The dark secret of Miss Milton’s traumatic past turns out to be absolutely horrifying without involving sexual assault or any sort of direct violence. (Perhaps you have to read a lot of romances to know how much of a welcome break that was.) possibly disturbing spoiler ) Mr. Butterworth’s own secret tragedy is a little convoluted and implausible, but not ridiculously so. I did think Miss Milton got over her PTSD a bit easily, but its depiction was otherwise very believable.

There’s little romantic conflict in this novel, just the slow growth of a relationship as two vulnerable adults lay down their burdens and begin to trust each other. I liked them both a lot, and I liked the book.

Miss Milton Speaks Her Mind (Signet Regency Romance)
Nightfall, by Joan Aiken. I would never have guessed she'd written this if her name wasn't on the cover. Short, readable, yet intensely stupid thriller about a woman trying to regain lost memories of a childhood trauma and so getting involved in an old unsolved mystery. The plot depends on everyone in it being an idiot-- not realizing, for instance, that twins commonly look alike.

Reforming Lord Ragsdale, by Carla Kelly. A sweet, touching Regency romance about an English aristocrat who's been depressed and drinking heavily since losing an eye in the war in Ireland, and Emma, the strong-willed Irish indentured servant who drives a bargain with him (when he's dead drunk) that he'll free her if she can reform him and get him married off. You can see where that's going.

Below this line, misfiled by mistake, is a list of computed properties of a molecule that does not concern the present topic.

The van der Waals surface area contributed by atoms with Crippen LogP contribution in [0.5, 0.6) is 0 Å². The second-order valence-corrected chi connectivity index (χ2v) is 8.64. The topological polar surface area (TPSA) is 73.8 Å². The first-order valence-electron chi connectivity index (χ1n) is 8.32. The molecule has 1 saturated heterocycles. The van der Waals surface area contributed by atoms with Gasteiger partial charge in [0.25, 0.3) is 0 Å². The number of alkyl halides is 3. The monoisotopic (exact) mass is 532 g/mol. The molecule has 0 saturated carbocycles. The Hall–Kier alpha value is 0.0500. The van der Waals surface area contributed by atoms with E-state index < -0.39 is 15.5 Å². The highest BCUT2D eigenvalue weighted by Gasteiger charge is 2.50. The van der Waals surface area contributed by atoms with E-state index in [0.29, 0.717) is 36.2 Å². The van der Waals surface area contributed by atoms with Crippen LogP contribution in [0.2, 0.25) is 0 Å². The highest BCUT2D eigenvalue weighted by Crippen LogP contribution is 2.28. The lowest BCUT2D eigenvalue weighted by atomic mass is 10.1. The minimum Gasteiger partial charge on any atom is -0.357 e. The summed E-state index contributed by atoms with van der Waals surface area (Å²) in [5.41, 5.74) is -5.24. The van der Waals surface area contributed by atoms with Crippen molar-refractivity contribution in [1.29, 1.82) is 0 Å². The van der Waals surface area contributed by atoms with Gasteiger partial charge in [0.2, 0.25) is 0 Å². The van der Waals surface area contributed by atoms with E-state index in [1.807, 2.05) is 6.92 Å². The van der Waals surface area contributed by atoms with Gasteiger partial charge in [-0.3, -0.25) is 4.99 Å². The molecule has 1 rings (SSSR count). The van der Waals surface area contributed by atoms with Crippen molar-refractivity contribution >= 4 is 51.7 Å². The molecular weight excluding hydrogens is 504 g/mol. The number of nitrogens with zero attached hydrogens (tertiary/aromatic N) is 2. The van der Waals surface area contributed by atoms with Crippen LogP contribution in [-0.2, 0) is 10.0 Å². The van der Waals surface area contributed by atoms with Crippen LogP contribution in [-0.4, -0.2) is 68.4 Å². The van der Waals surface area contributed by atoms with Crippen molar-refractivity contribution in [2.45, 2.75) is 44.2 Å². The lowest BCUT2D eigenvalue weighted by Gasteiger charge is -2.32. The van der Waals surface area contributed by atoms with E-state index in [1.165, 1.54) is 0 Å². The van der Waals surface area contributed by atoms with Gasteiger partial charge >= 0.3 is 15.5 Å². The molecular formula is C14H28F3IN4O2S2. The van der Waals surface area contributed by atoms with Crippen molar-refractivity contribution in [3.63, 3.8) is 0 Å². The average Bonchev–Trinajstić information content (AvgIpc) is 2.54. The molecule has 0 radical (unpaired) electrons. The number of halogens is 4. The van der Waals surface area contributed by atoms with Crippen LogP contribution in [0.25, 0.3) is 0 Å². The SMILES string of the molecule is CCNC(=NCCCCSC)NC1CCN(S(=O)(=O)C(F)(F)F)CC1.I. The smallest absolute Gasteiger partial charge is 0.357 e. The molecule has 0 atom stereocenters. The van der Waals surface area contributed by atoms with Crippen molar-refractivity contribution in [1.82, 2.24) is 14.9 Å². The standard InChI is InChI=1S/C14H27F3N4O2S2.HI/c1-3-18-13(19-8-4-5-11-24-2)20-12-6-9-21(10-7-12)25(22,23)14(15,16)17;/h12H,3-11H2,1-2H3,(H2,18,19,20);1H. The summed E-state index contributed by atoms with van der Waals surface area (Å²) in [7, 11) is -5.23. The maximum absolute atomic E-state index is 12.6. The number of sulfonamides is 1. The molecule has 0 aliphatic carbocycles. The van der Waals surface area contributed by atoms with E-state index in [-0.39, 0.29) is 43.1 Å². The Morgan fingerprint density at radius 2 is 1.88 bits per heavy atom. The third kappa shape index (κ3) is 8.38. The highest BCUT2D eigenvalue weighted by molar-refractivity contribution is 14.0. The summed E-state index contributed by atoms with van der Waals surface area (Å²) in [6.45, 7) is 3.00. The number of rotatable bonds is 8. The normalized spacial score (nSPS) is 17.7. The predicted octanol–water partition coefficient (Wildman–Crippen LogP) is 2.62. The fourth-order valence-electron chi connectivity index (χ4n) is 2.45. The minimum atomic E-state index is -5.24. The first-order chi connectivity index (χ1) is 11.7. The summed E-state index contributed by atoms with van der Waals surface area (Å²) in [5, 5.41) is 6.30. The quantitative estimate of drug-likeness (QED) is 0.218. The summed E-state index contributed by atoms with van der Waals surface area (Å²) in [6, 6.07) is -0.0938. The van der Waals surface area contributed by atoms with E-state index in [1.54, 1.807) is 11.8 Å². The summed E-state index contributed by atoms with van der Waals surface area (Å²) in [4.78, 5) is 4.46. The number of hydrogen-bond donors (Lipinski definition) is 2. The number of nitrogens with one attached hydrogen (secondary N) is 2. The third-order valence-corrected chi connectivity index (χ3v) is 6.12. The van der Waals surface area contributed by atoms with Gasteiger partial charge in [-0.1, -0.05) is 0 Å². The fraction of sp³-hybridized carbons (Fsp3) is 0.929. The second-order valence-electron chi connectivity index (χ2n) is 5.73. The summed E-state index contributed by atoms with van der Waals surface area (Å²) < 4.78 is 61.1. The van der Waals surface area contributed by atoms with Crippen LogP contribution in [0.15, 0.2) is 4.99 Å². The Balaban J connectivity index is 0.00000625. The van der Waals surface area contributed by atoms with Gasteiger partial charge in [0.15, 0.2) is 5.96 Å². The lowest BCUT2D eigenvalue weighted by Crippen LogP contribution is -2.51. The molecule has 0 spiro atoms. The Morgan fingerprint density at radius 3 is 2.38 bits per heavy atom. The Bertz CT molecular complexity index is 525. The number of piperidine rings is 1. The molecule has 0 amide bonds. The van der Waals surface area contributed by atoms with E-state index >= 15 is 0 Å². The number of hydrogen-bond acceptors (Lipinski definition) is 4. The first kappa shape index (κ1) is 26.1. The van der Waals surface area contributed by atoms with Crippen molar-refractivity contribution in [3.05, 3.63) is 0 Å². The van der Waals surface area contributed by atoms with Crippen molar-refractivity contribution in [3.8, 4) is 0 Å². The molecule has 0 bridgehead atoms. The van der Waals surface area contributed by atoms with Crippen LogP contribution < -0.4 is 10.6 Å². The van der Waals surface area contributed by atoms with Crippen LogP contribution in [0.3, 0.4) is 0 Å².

The appeal of this is that the characters are the opposite of the ones in Aiken's book: they behave intelligently and out of reasonable motives. Perhaps Lord Ragsdale's slow growth of a social conscience is totally historically implausible, but it was portrayed believably, and I liked that Kelly tackled the social issues of the time rather than pretending they didn't exist. The power imbalance between the romantic couple is handled thoughtfully and well, and I liked that they genuinely cared for each other and that Kelly didn't resort to random nastiness or contrived misunderstandings to keep them apart. And the scene when he tells Emma he's taking her to Mass really got to me.